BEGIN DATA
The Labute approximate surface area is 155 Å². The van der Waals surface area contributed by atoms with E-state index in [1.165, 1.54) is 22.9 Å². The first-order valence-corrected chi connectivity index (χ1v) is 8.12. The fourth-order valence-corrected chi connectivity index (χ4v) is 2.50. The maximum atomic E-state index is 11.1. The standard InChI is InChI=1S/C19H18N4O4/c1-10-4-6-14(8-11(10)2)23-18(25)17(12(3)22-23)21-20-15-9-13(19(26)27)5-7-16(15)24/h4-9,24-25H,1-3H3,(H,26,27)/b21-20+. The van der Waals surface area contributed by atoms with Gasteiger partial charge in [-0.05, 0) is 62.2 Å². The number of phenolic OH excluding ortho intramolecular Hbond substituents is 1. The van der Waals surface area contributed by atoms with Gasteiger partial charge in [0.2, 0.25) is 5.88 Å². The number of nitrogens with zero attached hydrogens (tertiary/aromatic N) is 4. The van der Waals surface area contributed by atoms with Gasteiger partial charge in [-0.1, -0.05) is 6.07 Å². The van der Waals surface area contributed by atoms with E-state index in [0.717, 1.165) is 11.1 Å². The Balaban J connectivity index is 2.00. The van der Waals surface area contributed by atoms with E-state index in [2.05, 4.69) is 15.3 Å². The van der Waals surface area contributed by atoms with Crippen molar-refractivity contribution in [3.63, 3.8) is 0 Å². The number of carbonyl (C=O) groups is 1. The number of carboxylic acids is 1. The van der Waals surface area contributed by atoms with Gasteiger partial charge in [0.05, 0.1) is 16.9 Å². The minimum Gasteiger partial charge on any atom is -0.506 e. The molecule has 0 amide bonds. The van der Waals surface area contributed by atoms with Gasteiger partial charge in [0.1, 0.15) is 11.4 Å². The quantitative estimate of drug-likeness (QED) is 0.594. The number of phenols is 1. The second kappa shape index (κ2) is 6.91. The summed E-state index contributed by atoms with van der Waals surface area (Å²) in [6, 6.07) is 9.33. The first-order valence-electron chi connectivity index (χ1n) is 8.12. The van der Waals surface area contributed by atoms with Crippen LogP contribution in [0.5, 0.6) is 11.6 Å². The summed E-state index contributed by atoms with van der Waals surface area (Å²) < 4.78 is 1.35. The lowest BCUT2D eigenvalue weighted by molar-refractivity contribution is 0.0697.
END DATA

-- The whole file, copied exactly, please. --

The Labute approximate surface area is 155 Å². The van der Waals surface area contributed by atoms with E-state index in [1.165, 1.54) is 22.9 Å². The first-order valence-corrected chi connectivity index (χ1v) is 8.12. The fourth-order valence-corrected chi connectivity index (χ4v) is 2.50. The maximum atomic E-state index is 11.1. The standard InChI is InChI=1S/C19H18N4O4/c1-10-4-6-14(8-11(10)2)23-18(25)17(12(3)22-23)21-20-15-9-13(19(26)27)5-7-16(15)24/h4-9,24-25H,1-3H3,(H,26,27)/b21-20+. The van der Waals surface area contributed by atoms with Gasteiger partial charge in [-0.05, 0) is 62.2 Å². The number of phenolic OH excluding ortho intramolecular Hbond substituents is 1. The van der Waals surface area contributed by atoms with Gasteiger partial charge in [0.2, 0.25) is 5.88 Å². The number of nitrogens with zero attached hydrogens (tertiary/aromatic N) is 4. The van der Waals surface area contributed by atoms with Gasteiger partial charge in [-0.1, -0.05) is 6.07 Å². The van der Waals surface area contributed by atoms with E-state index in [0.717, 1.165) is 11.1 Å². The Balaban J connectivity index is 2.00. The van der Waals surface area contributed by atoms with E-state index in [2.05, 4.69) is 15.3 Å². The van der Waals surface area contributed by atoms with Crippen molar-refractivity contribution in [3.63, 3.8) is 0 Å². The number of carbonyl (C=O) groups is 1. The number of carboxylic acids is 1. The van der Waals surface area contributed by atoms with Gasteiger partial charge in [0.05, 0.1) is 16.9 Å². The minimum Gasteiger partial charge on any atom is -0.506 e. The molecule has 0 amide bonds. The van der Waals surface area contributed by atoms with Gasteiger partial charge in [0.1, 0.15) is 11.4 Å². The quantitative estimate of drug-likeness (QED) is 0.594. The number of phenols is 1. The second kappa shape index (κ2) is 6.91. The summed E-state index contributed by atoms with van der Waals surface area (Å²) in [6, 6.07) is 9.33. The first-order valence-electron chi connectivity index (χ1n) is 8.12. The van der Waals surface area contributed by atoms with Crippen LogP contribution in [0.5, 0.6) is 11.6 Å². The summed E-state index contributed by atoms with van der Waals surface area (Å²) < 4.78 is 1.35. The lowest BCUT2D eigenvalue weighted by molar-refractivity contribution is 0.0697.